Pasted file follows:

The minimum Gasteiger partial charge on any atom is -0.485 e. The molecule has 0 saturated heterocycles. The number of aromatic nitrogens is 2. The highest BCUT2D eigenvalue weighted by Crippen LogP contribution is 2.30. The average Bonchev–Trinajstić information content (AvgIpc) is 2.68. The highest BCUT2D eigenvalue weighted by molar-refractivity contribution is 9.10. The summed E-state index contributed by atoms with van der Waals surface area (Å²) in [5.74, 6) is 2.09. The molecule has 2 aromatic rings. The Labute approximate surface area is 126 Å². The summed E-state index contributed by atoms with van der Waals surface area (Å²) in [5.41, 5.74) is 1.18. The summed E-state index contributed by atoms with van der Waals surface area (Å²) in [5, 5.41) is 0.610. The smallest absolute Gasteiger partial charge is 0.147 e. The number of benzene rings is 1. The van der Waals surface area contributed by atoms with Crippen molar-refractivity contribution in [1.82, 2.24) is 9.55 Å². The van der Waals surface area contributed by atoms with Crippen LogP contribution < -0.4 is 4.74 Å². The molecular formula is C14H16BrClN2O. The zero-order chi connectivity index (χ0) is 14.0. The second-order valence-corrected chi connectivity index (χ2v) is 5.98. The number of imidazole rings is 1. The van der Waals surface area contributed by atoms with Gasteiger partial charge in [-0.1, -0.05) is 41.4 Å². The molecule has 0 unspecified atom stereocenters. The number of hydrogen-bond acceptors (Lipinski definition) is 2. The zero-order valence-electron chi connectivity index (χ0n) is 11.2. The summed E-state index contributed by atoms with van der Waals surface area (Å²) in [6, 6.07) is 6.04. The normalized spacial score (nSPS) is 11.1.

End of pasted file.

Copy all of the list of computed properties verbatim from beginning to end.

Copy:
The minimum Gasteiger partial charge on any atom is -0.485 e. The molecule has 0 saturated heterocycles. The number of aromatic nitrogens is 2. The highest BCUT2D eigenvalue weighted by Crippen LogP contribution is 2.30. The average Bonchev–Trinajstić information content (AvgIpc) is 2.68. The highest BCUT2D eigenvalue weighted by molar-refractivity contribution is 9.10. The summed E-state index contributed by atoms with van der Waals surface area (Å²) in [5.74, 6) is 2.09. The molecule has 2 aromatic rings. The Labute approximate surface area is 126 Å². The summed E-state index contributed by atoms with van der Waals surface area (Å²) in [5.41, 5.74) is 1.18. The summed E-state index contributed by atoms with van der Waals surface area (Å²) in [5, 5.41) is 0.610. The smallest absolute Gasteiger partial charge is 0.147 e. The number of benzene rings is 1. The van der Waals surface area contributed by atoms with Crippen molar-refractivity contribution in [1.82, 2.24) is 9.55 Å². The van der Waals surface area contributed by atoms with Crippen LogP contribution < -0.4 is 4.74 Å². The molecular formula is C14H16BrClN2O. The zero-order chi connectivity index (χ0) is 14.0. The second-order valence-corrected chi connectivity index (χ2v) is 5.98. The number of imidazole rings is 1. The van der Waals surface area contributed by atoms with Gasteiger partial charge in [-0.1, -0.05) is 41.4 Å². The molecule has 0 unspecified atom stereocenters. The number of hydrogen-bond acceptors (Lipinski definition) is 2. The zero-order valence-electron chi connectivity index (χ0n) is 11.2. The summed E-state index contributed by atoms with van der Waals surface area (Å²) in [6, 6.07) is 6.04. The normalized spacial score (nSPS) is 11.1.